RUK / DDTLab, AformX, Uroš Ocepek, PhD – NeuroFly

Made in Trbovlje

The NeuroFly simulator is a pilot project of the DDT-RUK Research laboratory and the airplane  company AFormX within the Mreža Centrov Raziskovalnih Umetnosti in Kulture MCRUK (Network of Research Art and Culture Centers – MCRUK) project. The purpose is to merge a VR flight simulator with the Brain Computer Interface, which enables the user direct communication between the brain and the simulator and with that the direct control of the flier in the simulation.  

The user controls the NeuroFly flier through a brain computer inteface. The brain computer interface (BCI) is a capable computer system which enables direct communication between the brains and the device which we wish to steer and operate. The purpose of a BCI sistem is to give users control of the device using nothing but brain activity. BCI devices work on the basis of interaction between two adaptive controllers: the user, who needs to know how to correctly trigger brain signals which trigger the order; and the BCI system, which needs to be capable of converting these signals into orders and executing them. Operating brain interfaces is therefore an ability, which needs to be learned by both the user and the system through a process of mutual adjustments.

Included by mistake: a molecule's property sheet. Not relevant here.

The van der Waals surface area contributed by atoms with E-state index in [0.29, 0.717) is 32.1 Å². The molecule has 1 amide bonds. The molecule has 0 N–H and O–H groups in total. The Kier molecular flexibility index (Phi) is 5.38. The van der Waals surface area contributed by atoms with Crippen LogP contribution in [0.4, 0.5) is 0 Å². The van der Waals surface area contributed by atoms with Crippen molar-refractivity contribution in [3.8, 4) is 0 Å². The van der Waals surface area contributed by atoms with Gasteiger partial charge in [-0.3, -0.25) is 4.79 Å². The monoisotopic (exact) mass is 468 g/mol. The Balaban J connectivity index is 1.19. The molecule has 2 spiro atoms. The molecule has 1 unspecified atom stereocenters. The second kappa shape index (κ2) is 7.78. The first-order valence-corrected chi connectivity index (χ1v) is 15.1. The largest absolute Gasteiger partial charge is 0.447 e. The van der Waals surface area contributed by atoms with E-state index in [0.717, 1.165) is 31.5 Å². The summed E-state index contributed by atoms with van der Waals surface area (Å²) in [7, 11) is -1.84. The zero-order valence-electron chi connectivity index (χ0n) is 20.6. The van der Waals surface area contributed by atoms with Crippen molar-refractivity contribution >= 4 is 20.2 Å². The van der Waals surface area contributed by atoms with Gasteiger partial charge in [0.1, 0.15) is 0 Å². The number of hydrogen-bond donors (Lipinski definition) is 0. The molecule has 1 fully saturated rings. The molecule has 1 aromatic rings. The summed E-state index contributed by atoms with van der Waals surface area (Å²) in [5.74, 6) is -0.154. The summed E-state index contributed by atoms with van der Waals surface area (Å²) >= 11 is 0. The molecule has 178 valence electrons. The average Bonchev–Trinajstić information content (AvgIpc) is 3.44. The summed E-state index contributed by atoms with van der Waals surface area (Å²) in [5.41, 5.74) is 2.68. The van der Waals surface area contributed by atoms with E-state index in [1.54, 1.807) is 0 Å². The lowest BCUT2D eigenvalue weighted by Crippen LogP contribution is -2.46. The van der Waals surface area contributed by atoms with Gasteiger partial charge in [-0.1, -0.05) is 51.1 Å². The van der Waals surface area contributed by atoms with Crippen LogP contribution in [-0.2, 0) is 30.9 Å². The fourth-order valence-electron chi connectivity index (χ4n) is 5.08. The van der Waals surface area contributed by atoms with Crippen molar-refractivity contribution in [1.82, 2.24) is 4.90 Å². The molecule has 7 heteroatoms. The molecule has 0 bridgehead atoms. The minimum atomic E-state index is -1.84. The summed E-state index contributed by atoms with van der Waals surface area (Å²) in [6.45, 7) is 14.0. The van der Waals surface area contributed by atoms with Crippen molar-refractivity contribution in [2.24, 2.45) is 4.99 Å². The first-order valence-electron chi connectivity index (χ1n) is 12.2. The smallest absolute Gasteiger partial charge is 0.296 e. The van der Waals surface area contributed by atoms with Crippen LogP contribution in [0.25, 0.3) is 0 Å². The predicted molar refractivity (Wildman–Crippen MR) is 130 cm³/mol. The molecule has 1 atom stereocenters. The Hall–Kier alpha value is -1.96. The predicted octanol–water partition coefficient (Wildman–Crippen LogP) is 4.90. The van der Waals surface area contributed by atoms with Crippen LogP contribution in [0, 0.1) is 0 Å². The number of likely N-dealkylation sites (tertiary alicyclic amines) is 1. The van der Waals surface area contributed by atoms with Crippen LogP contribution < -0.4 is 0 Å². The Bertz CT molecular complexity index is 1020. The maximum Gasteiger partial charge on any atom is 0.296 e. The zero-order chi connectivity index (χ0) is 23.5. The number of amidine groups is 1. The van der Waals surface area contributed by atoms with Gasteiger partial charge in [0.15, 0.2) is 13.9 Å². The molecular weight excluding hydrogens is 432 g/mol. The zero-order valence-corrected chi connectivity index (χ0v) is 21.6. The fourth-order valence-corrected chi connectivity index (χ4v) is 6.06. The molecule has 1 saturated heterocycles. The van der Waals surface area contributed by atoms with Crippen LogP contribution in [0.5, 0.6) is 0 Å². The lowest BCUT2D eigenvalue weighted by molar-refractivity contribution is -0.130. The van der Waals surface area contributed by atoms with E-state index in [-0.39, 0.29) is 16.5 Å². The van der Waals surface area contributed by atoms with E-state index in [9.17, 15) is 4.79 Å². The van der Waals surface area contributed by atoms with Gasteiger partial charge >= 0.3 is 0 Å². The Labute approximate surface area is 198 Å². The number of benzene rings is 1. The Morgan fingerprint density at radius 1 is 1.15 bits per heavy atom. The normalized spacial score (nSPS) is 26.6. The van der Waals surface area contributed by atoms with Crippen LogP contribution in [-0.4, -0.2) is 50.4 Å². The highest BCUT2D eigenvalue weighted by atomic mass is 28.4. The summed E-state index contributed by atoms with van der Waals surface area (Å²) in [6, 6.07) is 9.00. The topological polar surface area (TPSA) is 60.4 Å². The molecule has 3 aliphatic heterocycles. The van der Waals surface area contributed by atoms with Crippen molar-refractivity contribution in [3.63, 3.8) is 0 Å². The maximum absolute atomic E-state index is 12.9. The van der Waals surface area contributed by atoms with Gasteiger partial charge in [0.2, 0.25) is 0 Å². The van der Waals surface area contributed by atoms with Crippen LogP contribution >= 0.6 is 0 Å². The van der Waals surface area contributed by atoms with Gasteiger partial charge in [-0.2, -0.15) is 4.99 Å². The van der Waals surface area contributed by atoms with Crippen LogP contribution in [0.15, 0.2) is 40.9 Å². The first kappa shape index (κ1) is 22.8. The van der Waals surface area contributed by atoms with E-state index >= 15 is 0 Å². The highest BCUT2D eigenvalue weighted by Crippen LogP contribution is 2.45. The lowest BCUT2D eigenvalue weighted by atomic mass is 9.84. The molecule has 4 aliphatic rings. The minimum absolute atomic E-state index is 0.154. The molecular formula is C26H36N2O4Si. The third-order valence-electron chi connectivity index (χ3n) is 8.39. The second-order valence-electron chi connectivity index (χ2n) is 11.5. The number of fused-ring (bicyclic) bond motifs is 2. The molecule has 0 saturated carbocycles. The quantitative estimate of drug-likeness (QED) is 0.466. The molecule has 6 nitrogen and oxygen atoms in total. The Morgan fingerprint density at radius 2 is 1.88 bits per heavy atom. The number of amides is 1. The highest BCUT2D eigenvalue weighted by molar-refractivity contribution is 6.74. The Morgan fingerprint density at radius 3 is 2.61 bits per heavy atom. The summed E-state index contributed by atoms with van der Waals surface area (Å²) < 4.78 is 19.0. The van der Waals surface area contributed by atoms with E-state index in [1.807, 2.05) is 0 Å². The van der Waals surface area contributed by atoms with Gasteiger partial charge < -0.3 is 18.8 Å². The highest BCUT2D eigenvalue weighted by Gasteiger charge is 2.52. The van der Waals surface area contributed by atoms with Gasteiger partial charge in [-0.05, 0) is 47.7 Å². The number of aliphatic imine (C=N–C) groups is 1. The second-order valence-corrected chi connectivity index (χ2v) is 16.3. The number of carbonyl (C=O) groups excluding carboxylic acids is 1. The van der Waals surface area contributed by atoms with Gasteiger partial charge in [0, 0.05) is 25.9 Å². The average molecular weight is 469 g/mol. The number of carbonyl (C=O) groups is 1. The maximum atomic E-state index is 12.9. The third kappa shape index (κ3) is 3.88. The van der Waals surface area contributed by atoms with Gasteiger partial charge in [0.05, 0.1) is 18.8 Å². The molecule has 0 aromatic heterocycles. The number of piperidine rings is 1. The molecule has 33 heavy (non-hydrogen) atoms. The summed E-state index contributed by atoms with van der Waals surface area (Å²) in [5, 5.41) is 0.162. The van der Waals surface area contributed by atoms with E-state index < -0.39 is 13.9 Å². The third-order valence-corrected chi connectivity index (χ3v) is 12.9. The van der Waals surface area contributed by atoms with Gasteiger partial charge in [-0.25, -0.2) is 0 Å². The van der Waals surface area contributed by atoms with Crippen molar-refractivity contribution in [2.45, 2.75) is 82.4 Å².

AFormX is a dynamic high technology airplane company from Trbovlje. It encompasses a prototype workshop which primarily creates and assembles ultralight airplanes and composite parts for the airline industry; and the development department, where amongst others, the development of flight simulators, using VR goggles is taking place, along with online portals for remote learning. Their finest projects are made at the intersections of knowledge of an interdisciplinary team, that is not afraid of a challenge.

AFormX received numerous awards, the most visible of which are the Gold Award for Innovation awarded by the Chamber of Commerce and Industry of Slovenia in 2018 and winning the fastest electrical racer tender by the Royal Aeronautical Society in 2019.